Subject(s)
COVID-19/therapy , SARS-CoV-2 , Antibodies, Neutralizing/blood , Antibodies, Viral/blood , Humans , Immunization, Passive , SARS-CoV-2/genetics
4.
EuropePMC;
Preprint in English | EuropePMC | ID: ppcovidwho-327570

ABSTRACT

The SARS-CoV-2 Omicron (B.1.1.529) variant possesses numerous spike (S) mutations that enhance transmissibility and evasion of neutralizing antibodies, making it a serious threat to existing COVID-19 vaccines and therapies. Accurately distinguishing emerging S variants and revealing their post-translational glycosylation changes can provide new insights for rational design and development of vaccines and therapeutics. Here we report the first comprehensive elucidation of the molecular variations and O-glycoform changes of the Omicron, Delta (B.1.617.2), and wild-type (WA1/2020) S receptor-binding domains (S-RBDs) using high-resolution top-down mass spectrometry (MS). A novel O-glycosite (Thr376) unique to the Omicron variant is identified. Moreover, we have directly quantified the Core 1 and Core 2 O-glycan structures and characterized the O-glycoform structural heterogeneity of the three variants. Our findings provide high resolution detail of Omicron O-glycoform and utilization, providing new insights into how this variant escapes immunological protection and informing strategies for developing Omicron-directed vaccines, diagnostics, and therapeutics.

5.
EuropePMC; 2020.
Preprint in English | EuropePMC | ID: ppcovidwho-320099

ABSTRACT

We present a modification of the logistic model of epidemics that takes into account the possibility that an epidemic can develop from multiple physically-distinct hot spots with a range of starting times. This produces an improved understanding of the time evolution of the COVID-19 epidemic taking place in the United States in the spring of 2020.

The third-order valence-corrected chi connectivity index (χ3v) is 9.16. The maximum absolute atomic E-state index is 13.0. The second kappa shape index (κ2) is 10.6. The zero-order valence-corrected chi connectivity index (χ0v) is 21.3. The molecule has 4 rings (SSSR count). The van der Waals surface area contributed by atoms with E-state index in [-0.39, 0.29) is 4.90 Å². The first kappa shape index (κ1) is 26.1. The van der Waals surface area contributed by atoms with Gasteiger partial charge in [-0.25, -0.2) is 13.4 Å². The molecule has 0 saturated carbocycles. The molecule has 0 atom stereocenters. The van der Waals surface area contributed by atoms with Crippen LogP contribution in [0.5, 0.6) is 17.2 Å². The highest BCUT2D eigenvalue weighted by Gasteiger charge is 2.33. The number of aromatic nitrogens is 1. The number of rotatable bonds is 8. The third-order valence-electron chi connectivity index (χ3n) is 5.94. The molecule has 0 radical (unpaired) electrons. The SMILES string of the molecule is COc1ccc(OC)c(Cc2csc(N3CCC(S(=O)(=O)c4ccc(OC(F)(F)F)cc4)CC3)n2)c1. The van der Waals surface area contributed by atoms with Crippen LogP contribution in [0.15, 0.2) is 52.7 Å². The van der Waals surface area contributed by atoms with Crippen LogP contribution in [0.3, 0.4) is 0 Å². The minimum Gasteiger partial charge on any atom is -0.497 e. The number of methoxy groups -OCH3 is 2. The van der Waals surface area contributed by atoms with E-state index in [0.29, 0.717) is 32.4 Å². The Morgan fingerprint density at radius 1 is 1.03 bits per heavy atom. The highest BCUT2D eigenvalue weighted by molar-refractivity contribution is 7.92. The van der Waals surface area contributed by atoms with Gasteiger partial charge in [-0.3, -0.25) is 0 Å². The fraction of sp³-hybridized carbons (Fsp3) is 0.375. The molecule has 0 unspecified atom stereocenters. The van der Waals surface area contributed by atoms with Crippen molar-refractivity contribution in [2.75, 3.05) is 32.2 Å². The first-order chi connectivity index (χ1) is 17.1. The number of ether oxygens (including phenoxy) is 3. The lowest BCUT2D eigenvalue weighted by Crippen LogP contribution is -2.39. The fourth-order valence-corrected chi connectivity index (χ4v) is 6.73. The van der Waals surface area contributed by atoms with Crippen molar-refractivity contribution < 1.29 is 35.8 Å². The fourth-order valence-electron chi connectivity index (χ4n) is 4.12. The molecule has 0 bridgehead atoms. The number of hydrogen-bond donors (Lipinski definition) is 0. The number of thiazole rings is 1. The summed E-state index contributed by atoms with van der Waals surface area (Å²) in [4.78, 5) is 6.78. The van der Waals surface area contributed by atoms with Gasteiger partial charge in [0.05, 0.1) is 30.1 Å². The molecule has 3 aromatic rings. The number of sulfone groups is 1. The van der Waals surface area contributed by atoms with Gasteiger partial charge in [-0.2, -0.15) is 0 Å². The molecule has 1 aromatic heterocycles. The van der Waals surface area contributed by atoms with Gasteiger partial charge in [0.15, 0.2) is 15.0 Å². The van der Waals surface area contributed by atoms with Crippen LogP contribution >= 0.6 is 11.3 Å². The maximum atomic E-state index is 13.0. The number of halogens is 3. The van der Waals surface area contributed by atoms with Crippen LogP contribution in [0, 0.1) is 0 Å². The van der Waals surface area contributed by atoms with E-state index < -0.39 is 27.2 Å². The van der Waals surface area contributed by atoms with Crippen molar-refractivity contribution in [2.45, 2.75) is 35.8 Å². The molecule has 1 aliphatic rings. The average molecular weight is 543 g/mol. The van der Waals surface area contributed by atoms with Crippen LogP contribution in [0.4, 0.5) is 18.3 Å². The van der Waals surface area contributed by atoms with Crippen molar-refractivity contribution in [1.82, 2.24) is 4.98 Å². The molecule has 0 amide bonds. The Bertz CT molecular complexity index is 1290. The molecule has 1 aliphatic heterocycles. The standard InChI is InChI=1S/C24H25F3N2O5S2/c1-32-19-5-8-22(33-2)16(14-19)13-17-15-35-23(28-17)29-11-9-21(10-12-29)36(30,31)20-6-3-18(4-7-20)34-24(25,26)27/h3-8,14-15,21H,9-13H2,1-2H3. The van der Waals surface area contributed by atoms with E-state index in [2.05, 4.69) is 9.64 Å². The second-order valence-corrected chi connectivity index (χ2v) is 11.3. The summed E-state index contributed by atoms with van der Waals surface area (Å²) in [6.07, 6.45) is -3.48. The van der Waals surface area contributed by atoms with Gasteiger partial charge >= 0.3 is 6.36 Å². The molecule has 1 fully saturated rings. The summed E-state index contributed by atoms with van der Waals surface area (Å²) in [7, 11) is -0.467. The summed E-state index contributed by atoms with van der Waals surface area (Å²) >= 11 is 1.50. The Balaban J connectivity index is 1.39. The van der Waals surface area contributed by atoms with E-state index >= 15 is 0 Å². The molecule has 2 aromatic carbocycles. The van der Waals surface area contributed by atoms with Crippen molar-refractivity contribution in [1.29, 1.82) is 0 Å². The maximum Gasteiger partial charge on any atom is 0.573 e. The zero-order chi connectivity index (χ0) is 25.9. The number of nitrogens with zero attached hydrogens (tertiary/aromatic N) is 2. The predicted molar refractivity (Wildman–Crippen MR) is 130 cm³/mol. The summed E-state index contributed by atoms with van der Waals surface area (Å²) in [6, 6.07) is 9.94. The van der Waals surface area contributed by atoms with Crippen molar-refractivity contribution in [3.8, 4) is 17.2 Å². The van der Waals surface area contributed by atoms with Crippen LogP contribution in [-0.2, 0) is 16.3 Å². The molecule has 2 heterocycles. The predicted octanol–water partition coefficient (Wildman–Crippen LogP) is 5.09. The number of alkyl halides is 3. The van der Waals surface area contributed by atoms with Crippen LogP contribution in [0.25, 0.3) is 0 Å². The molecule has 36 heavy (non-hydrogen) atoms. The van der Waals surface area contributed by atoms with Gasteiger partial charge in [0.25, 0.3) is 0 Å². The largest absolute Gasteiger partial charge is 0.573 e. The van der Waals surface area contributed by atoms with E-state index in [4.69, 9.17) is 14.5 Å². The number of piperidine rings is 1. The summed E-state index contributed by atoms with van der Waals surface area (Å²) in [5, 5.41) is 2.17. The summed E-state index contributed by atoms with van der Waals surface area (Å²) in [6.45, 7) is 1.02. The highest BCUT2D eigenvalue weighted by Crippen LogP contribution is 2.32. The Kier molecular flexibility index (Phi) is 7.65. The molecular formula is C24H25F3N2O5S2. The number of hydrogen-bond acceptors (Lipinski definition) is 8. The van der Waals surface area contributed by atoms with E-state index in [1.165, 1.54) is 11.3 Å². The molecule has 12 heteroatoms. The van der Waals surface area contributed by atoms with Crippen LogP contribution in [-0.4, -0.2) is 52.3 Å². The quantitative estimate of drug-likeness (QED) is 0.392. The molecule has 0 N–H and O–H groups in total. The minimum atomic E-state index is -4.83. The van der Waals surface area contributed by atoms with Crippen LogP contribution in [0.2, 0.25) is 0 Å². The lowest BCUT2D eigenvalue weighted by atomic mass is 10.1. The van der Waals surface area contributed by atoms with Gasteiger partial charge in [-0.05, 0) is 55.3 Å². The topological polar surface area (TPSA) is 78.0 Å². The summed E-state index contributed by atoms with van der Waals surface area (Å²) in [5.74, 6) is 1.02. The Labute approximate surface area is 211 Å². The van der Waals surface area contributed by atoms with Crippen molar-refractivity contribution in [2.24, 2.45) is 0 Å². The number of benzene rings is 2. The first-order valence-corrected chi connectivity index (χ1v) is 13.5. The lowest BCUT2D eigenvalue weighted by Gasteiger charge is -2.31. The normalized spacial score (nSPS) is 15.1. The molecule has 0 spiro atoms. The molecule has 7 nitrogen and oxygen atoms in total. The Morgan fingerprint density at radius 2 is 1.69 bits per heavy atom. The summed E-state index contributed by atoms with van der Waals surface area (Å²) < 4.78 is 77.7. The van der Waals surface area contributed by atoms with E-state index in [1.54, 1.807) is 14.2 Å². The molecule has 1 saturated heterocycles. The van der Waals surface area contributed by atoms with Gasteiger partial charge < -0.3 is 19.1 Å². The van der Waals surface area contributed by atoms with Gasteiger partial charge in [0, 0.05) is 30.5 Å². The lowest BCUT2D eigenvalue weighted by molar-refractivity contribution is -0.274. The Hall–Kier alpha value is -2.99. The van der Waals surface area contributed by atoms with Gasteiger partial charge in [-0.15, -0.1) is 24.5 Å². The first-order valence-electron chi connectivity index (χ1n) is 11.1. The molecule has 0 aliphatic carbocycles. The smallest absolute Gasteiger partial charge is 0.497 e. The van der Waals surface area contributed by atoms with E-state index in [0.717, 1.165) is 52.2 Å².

6.
EuropePMC; 2020.
Preprint in English | EuropePMC | ID: ppcovidwho-305590

ABSTRACT

Background: Laboratory diagnosis of SARS-CoV-2 infection (the cause of COVID-19) uses PCR to detect viral RNA (vRNA) in respiratory samples. SARS-CoV-2 RNA has also been detected in other sample types, but there is limited understanding of the clinical or laboratory significance of its detection in blood. Methods: We undertook a systematic literature review to assimilate the evidence for the frequency of vRNA in blood, and to identify associated clinical characteristics. We performed RT-PCR in serum samples from a UK clinical cohort of acute and convalescent COVID-19 cases (n=212), together with convalescent plasma samples collected by NHS Blood and Transplant (NHSBT) (n=462 additional samples). To determine whether PCR-positive blood samples could pose an infection risk, we attempted virus isolation from a subset of RNA-positive samples. Results: We identified 28 relevant studies, reporting SARS-CoV-2 RNA in 0-76% of blood samples;pooled estimate 10% (95%CI 5-18%). Among serum samples from our clinical cohort, 27/212 (12.7%) had SARS-CoV-2 RNA detected by RT-PCR. RNA detection occurred in samples up to day 20 post symptom onset, and was associated with more severe disease (multivariable odds ratio 7.5). Across all samples collected ≥28 days post symptom onset, 0/494 (0%, 95%CI 0-0.7%) had vRNA detected. Among our PCR-positive samples, cycle threshold (ct) values were high (range 33.5-44.8), suggesting low vRNA copy numbers. PCR-positive sera inoculated into cell culture did not produce any cytopathic effect or yield an increase in detectable SARS-CoV-2 RNA. There was a relationship between RT-PCR negativity and the presence of total SARS-CoV-2 antibody (p=0.02). Conclusions: vRNA was detectable at low viral loads in a minority of serum samples collected in acute infection, but was not associated with infectious SARS-CoV-2 (within the limitations of the assays used). This work helps to inform biosafety precautions for handling blood products from patients with current or previous COVID-19.

7.
Transfus Med ; 31(6): 393-394, 2021 Dec.
Article in English | MEDLINE | ID: covidwho-1590739
9.
2021.
Preprint in English | Other preprints | ID: ppcovidwho-295804

ABSTRACT